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Markets could face the hardest landing of any recession, Henderson’s Ware said.

 

Central banks have delayed fighting inflation longer than in previous cycles, which could signal a hard recession is coming.

Markets could face a hard landing this year as central banks loosen monetary tightening and plunge the economy into recession, according to Nicholas Ware, manager of monthly fixed-income fund Janus Henderson.

Early intervention in the inflationary cycle could have a significant impact on a possible recession, but this time the central banks had to react later than any other recession.

One of the leading indicators is the labor force. If there is high unemployment and inflation, central banks will have a lower ceiling for rate hikes as wage inflation is less likely to rise and demand is likely to dry up faster.

With low unemployment and high inflation—as we have today—central banks will raise rates, leading to wage inflation, meaning that the hike is less likely to have an immediate impact on inflation, which could lead to further and more aggressive hikes.

This is illustrated in the chart below, where green dots represent soft landings and red dots represent hard landings. He argued that the Fed’s starting point last year, shown in yellow, was much less favorable than previous recessions.

Rate of inflation and unemployment at the start of previous interest rate cycles

Source: Janus Henderson.

Ware said: “We had high inflation and low unemployment. This means that the Fed has done a very difficult job of slowing down the economy. Where you start matters, and it will happen throughout the year.”

A hard landing involves central banks acting too hard and too fast and pushing the economy into recession, while a soft landing would require a rebalancing that would lower inflation and minimize damage to markets.

Central banks are trying to raise interest rates enough to stop the economy from overheating and also prevent a recession, but according to Tom Stevenson, Fidelity’s chief investment officer, this is “much easier said than done.”

“In practice, the degree of monetary tightening required to contain inflation usually results in a hard landing in the form of a recession and rising unemployment,” he said.

Indeed, most major central banks have raised interest rates to their highest levels in decades within months, and Ware doesn’t think they have stopped yet.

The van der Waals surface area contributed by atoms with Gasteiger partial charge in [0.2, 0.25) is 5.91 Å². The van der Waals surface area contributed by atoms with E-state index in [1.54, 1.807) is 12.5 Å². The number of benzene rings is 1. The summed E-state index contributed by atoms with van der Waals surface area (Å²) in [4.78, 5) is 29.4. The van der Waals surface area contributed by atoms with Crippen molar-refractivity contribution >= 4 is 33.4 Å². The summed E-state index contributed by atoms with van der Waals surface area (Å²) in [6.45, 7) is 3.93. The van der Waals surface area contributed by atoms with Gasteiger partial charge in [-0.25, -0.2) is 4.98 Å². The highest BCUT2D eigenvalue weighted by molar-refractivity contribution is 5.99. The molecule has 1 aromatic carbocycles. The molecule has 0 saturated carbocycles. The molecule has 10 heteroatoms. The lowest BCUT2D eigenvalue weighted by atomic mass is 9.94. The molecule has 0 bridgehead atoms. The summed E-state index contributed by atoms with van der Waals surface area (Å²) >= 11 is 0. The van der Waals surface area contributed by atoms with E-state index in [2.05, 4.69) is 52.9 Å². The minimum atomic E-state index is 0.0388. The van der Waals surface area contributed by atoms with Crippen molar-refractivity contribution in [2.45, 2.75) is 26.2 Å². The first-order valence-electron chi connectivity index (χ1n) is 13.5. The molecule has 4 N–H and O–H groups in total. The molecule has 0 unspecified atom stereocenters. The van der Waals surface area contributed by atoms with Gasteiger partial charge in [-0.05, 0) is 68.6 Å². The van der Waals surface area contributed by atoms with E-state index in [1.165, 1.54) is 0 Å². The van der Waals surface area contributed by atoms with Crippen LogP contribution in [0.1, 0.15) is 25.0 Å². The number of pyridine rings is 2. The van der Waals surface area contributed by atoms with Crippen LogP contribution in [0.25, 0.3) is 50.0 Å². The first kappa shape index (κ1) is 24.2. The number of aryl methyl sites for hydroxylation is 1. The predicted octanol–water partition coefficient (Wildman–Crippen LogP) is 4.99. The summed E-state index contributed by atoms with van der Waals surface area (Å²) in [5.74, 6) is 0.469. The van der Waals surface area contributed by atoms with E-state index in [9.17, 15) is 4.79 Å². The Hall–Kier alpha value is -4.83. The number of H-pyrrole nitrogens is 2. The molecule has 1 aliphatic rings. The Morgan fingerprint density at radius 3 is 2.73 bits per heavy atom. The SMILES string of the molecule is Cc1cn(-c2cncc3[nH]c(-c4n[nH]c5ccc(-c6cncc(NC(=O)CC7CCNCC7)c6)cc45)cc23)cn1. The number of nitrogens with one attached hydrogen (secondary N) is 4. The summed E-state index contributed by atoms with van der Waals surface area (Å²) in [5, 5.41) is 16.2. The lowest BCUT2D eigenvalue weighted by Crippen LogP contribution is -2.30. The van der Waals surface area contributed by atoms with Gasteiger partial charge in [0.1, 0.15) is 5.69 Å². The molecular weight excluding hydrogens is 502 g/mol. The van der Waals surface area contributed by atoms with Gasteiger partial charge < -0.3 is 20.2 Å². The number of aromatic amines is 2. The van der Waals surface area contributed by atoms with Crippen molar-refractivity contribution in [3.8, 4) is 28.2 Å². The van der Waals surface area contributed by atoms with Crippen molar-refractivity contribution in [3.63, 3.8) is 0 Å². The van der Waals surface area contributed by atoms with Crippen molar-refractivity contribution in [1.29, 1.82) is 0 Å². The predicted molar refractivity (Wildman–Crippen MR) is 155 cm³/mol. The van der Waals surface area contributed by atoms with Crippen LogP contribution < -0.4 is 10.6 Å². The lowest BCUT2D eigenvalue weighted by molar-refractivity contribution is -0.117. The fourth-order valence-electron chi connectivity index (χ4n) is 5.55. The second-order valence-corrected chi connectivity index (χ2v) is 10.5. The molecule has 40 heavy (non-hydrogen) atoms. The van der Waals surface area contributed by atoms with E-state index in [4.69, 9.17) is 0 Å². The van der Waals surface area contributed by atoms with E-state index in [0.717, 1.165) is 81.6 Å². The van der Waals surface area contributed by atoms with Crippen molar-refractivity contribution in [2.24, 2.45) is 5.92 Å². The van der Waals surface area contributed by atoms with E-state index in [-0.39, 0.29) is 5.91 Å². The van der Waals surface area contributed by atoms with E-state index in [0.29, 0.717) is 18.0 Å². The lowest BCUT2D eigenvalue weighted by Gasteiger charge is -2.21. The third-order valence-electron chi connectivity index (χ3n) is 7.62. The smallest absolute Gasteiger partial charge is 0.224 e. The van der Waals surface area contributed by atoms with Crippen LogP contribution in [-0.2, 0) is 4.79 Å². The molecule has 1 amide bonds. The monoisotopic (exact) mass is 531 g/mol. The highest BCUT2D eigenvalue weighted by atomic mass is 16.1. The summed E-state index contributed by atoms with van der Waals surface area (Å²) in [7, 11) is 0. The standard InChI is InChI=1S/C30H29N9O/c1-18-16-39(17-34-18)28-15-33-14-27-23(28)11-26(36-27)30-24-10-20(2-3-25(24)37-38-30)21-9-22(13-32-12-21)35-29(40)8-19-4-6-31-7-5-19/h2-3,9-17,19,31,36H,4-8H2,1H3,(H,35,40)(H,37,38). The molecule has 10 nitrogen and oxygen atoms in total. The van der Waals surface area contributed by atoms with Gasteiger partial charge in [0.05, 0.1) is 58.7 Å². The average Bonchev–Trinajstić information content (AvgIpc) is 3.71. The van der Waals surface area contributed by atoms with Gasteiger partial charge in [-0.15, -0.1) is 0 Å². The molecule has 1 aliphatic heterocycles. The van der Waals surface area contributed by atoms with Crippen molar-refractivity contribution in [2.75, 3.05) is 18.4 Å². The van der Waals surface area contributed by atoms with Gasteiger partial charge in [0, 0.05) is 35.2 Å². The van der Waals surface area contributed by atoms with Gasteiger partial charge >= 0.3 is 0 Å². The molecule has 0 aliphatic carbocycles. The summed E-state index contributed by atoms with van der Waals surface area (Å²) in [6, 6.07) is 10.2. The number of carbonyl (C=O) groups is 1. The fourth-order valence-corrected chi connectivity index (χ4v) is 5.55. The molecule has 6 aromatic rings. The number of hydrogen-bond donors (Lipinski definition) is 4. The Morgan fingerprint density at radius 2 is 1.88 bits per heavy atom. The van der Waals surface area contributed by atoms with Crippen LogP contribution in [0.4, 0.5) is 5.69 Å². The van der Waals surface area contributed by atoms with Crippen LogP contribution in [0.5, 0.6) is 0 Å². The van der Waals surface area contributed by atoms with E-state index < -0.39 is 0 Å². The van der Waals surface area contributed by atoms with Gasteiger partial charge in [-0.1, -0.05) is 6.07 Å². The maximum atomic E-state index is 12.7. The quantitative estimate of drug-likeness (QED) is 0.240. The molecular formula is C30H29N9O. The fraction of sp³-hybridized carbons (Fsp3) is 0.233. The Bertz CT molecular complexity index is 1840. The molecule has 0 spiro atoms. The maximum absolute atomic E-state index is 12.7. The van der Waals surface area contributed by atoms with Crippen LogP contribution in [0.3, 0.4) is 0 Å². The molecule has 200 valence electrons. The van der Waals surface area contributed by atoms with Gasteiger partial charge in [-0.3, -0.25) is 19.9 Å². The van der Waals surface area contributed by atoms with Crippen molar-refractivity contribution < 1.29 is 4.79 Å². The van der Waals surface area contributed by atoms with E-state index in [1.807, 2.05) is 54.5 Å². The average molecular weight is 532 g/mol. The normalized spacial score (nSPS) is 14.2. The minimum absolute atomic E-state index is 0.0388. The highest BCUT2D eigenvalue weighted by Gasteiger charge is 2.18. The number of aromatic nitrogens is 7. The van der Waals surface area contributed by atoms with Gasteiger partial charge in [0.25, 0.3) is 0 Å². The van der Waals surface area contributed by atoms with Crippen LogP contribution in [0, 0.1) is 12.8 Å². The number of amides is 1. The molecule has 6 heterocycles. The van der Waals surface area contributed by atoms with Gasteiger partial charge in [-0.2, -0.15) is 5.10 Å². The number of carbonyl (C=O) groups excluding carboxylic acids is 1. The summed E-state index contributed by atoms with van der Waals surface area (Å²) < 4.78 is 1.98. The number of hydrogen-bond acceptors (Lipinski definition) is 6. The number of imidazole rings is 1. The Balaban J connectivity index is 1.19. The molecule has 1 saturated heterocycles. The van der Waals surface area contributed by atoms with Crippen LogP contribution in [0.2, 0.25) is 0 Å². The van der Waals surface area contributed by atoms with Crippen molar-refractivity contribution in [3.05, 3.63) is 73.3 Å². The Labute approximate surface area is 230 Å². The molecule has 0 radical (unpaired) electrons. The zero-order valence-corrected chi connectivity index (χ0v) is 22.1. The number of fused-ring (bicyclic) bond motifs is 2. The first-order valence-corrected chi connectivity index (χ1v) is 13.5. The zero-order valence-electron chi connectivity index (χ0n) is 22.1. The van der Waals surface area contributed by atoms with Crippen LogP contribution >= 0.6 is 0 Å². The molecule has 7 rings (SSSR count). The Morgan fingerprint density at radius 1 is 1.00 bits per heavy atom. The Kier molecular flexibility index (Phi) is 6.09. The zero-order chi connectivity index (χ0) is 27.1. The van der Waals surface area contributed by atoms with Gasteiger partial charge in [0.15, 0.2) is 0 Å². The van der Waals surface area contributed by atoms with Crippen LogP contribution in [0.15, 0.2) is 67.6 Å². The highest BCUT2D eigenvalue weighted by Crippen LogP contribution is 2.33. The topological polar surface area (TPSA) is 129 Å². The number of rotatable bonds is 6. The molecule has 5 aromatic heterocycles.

He said: “The Fed will likely raise a couple of times more – it shouldn’t, but it probably will.”

However, when it finally unwinds, the drop in rates is likely to be as sharp and fast as it has been in past cycles.

Number of months from last Fed raise to first cut

Source: Janus Henderson.

Ware said, “In the 70s and 80s, which is the most current story, they were quickly cut off, and I think we’re going to see something similar this year.”

Many central banks in emerging markets have been more proactive in fighting inflation, allowing them to wind down monetary policy while developed countries are still on the rise.

BlackRock recently announced that this is the reason why it will be allocating more funds to emerging market stocks in the short term, with the firm taking a tactical underweight position in developed markets as a worrisome recession approaches.

According to Ware, leading indicators pointing to a recession have not yet bottomed out, “signaling a deep recession to come.”

In anticipation, he increased the holding of investment-grade bonds in the Henderson Diversified Income Trust as he expects these assets to be the most resilient in a hard landing scenario.

From now on, Ware intends to invest in high-yield corporate bonds “when the economy starts to fall.” Investment grade bonds currently account for 48.8% of the trust’s assets, while high yield corporate bonds account for 41.3%.

He said: “In the past, we have moved between investment grade and high returns, and both have served us very well.”

However, where an investor places funds at this stage depends on how they see the global economy moving, with different areas of fixed income moving in opposite directions in different potential outcomes, as shown below.

Scenario Analysis of Fixed Income Returns

Source: Janus Henderson.

Ware said: “If you think we are heading into a recession, you should be placing funds at the top of the fixed income market.

“If you think we are heading for a soft landing, you can just buy the whole market because everything will be fine. The problem is that soft landings and hard landings look the same.”

The debate about how the economy will play out is likely to continue, but Joanna Kirklund, chief investment officer at Schroders, said there are indicators that investors can look to as they try to set the overall direction.

“I think there are potential upside risks in 2023 at this point, especially if the Fed can arrange a soft landing,” she said.

“The main thing to look at is the direction of inflation: the more inflation falls, the more room they have to maneuver and the more room for markets to move higher.”

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